Thursday, May 8, 2014

South Korea: Update--Family Members March on President Park, Demand Audience with President, Shunned

According to Reuters, parents of children killed when a passenger ferry sank last month led a somber march on South Korea's presidential palace in the early hours of Friday (May 9), where they demanded to meet with President Park Geun-hye.

Family members and grieving parents were prevented by riot police from nearing the palace, and instead sat in the middle of the road where they sobbed, wailed and shouted in anger.

Park's government has faced sharp criticism for its handling of the disaster from the families of the ferry victims, many of whom believe a faster initial response could have saved many more lives.

South Korean prosecutors are seeking the arrest of members of the family that owns the ferry operator, and may also seek the extradition of a son of the reclusive head of the family from the United States, an official said on Thursday (May 8).

The "Sewol," overloaded and traveling too fast on a sharp turn, capsized and sank about 20 kilometers (12 miles) off the southwestern coast on a routine journey from Incheon on the mainland to the southern holiday island of Jeju, killing hundreds of children and teachers on a high school outing.

Only 172 people have been rescued and the remainder are all presumed to have drowned. An estimated 476 passengers and crew were on board.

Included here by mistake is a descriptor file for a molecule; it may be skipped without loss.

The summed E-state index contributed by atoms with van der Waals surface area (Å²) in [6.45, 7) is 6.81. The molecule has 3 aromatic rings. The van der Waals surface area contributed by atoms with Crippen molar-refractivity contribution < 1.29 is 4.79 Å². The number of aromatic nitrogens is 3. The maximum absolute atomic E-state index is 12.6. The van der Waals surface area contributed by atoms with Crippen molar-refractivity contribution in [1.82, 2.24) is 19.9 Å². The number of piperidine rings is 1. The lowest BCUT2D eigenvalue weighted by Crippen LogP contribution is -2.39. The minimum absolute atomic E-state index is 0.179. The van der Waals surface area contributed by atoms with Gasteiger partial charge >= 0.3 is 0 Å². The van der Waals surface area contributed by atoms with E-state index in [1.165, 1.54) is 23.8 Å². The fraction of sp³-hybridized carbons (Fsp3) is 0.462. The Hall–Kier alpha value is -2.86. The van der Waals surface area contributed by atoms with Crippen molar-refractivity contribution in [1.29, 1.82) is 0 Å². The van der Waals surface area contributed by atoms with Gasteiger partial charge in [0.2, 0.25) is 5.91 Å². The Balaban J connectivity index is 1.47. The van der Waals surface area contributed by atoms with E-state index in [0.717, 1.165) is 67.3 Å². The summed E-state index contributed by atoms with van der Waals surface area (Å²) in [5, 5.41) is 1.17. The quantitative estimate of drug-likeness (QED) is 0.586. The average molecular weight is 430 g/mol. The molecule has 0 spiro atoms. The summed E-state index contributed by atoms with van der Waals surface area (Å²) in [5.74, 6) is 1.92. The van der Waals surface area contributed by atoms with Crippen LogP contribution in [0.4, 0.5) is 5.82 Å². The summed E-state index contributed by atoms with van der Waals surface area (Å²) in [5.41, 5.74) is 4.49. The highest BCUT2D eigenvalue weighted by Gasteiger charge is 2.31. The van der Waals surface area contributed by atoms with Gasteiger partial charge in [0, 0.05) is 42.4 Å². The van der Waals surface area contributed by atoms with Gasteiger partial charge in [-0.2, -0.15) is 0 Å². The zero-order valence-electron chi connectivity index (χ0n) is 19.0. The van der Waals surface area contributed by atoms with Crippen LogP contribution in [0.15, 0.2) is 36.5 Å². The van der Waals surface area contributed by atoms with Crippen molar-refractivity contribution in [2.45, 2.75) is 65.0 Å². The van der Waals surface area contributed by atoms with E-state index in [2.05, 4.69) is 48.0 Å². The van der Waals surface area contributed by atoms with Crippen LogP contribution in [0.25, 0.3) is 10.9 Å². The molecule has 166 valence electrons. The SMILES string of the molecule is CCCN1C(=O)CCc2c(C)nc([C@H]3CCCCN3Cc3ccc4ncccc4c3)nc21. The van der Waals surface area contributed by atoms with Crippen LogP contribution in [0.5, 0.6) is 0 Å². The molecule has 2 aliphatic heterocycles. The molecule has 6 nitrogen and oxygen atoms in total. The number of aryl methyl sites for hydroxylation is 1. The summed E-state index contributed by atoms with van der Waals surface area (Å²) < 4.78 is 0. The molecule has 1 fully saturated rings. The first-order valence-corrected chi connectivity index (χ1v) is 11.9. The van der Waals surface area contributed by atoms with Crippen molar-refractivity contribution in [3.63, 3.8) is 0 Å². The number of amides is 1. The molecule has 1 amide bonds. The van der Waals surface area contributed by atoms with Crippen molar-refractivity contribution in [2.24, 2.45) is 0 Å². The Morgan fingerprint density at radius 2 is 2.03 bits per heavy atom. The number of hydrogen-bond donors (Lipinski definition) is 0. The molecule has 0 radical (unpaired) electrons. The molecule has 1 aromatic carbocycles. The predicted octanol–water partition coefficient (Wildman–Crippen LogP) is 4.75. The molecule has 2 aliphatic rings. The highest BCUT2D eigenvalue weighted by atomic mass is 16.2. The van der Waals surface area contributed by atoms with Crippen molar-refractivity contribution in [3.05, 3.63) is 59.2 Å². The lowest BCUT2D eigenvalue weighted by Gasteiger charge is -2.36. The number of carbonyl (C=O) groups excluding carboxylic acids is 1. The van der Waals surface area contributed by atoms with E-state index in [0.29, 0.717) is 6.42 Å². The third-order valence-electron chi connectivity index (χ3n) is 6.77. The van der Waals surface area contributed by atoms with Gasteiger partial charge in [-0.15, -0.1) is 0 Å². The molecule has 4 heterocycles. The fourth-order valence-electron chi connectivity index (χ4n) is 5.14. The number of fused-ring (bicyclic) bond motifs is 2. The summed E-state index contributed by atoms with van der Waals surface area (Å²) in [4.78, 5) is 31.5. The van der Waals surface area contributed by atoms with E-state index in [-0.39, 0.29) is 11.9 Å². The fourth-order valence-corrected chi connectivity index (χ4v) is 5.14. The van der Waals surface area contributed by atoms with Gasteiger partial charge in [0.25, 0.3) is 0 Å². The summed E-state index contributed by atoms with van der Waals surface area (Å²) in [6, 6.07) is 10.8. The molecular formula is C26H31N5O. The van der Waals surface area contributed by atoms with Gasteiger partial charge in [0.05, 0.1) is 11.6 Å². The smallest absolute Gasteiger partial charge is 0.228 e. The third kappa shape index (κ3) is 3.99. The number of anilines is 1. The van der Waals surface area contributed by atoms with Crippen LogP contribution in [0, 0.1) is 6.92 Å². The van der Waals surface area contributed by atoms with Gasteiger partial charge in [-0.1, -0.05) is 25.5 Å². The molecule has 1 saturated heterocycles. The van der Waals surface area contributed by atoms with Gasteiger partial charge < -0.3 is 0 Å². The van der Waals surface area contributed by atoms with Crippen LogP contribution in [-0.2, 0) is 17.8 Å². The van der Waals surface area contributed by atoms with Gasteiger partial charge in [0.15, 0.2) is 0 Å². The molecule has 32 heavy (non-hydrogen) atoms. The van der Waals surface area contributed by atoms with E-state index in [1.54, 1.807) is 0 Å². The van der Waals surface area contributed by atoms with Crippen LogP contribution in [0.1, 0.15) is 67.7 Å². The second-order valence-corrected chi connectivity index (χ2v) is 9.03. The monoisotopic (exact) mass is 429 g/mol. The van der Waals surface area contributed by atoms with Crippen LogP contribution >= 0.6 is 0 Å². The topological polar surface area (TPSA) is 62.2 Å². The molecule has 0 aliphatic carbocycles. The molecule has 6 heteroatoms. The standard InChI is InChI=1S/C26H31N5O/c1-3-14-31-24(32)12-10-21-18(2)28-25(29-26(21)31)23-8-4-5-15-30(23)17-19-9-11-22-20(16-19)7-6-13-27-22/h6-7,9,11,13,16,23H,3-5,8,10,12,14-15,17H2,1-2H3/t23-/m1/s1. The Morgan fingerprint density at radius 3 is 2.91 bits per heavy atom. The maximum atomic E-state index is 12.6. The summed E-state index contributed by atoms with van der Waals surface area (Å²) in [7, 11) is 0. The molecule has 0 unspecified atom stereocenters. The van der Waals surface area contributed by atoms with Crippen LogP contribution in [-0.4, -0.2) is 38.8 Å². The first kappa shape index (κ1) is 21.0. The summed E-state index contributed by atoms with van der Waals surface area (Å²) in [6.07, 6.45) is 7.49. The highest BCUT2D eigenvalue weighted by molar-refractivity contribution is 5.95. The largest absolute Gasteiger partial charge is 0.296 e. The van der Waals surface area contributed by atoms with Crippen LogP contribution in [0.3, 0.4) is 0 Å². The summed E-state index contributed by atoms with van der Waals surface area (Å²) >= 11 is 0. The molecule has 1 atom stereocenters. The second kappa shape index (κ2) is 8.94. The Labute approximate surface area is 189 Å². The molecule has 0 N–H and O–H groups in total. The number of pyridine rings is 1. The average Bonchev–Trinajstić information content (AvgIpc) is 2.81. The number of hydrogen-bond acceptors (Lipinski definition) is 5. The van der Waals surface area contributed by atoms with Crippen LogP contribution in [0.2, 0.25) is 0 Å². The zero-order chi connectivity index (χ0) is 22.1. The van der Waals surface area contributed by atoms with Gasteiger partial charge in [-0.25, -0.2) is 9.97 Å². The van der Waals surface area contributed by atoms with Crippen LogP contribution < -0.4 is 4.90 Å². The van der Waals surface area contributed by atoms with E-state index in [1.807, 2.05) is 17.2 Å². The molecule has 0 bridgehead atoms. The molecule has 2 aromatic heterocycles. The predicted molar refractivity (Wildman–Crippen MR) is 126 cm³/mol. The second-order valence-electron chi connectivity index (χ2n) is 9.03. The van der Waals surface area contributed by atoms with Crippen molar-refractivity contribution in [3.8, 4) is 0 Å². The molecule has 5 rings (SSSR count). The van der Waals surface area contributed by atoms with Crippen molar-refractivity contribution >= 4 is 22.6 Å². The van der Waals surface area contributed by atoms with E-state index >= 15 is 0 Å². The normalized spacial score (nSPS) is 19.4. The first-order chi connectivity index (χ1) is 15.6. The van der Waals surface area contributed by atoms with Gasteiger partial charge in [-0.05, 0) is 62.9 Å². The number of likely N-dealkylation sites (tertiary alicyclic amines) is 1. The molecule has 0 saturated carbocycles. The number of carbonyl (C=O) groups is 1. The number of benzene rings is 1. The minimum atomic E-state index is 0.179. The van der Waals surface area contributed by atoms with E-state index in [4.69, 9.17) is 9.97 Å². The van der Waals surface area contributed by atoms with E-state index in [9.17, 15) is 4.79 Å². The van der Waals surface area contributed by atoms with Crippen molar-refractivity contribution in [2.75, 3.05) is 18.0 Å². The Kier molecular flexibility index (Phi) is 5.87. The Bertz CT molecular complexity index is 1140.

COMMENT: Some of the crew, including the captain, were caught on videotape abandoning ship while the children were told numerous times to stay put in their cabins where they awaited further instructions.

Only two of the vessel's 46 lifeboats were deployed.

The prosecutors' pursuit of a son and a daughter of Yoo Byung-un, the head of the family that owns Chonghaejin Marine, the ferry operator, broadens the criminal investigation into the tragedy. 

The government has also started the process of stripping the company of its license to operate ferries.

Yoo's son Hyuck-ki, who is believed to be in the United States, has failed three times to respond to a prosecution summons, an official said. Other aides to Yoo are also believed to be abroad and have ignored summonses.

All 15 of the surviving crew members, including the 69-year-old captain, have been arrested and face charges of gross negligence amid accusations they abandoned the vessel without implementing emergency escape procedures.

The prosecution is working with the Federal Bureau of Investigation (FBI) and Department of Homeland Security (DHS) for possible extradition of Yoo Hyuck-ki, the prosecutor said.

South Korea, Asia's fourth-largest economy and one of its leading manufacturing and export powerhouses, has developed into one of the world's most technically advanced countries, but faces criticism that regulatory controls have not kept pace with manufacturing.